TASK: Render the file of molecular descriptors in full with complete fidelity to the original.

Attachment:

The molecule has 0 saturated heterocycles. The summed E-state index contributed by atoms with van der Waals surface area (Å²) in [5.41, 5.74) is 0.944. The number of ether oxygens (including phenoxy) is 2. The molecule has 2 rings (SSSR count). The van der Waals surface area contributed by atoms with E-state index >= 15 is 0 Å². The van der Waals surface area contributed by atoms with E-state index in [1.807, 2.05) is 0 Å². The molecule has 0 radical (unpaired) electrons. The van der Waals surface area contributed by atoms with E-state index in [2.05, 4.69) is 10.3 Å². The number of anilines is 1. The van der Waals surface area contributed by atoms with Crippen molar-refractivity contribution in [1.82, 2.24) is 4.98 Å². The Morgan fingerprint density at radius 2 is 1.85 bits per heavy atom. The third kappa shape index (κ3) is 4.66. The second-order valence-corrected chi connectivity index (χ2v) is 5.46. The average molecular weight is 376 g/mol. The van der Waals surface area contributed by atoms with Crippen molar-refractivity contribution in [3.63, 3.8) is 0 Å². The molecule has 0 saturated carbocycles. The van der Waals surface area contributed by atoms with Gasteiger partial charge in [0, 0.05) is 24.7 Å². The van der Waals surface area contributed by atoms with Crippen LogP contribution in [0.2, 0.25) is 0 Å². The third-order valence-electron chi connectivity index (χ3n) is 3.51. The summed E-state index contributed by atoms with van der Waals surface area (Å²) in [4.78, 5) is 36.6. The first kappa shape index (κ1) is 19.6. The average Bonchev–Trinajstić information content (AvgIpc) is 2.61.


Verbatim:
The molecule has 0 saturated heterocycles. The summed E-state index contributed by atoms with van der Waals surface area (Å²) in [5.41, 5.74) is 0.944. The number of ether oxygens (including phenoxy) is 2. The molecule has 2 rings (SSSR count). The van der Waals surface area contributed by atoms with E-state index >= 15 is 0 Å². The van der Waals surface area contributed by atoms with E-state index in [1.807, 2.05) is 0 Å². The molecule has 0 radical (unpaired) electrons. The van der Waals surface area contributed by atoms with E-state index in [2.05, 4.69) is 10.3 Å². The number of anilines is 1. The van der Waals surface area contributed by atoms with Crippen molar-refractivity contribution in [1.82, 2.24) is 4.98 Å². The Morgan fingerprint density at radius 2 is 1.85 bits per heavy atom. The third kappa shape index (κ3) is 4.66. The second-order valence-corrected chi connectivity index (χ2v) is 5.46. The average molecular weight is 376 g/mol. The van der Waals surface area contributed by atoms with Crippen molar-refractivity contribution in [3.63, 3.8) is 0 Å². The molecule has 0 saturated carbocycles. The van der Waals surface area contributed by atoms with Gasteiger partial charge in [0, 0.05) is 24.7 Å². The van der Waals surface area contributed by atoms with Crippen LogP contribution in [0.2, 0.25) is 0 Å². The third-order valence-electron chi connectivity index (χ3n) is 3.51. The summed E-state index contributed by atoms with van der Waals surface area (Å²) in [4.78, 5) is 36.6. The first kappa shape index (κ1) is 19.6. The average Bonchev–Trinajstić information content (AvgIpc) is 2.61.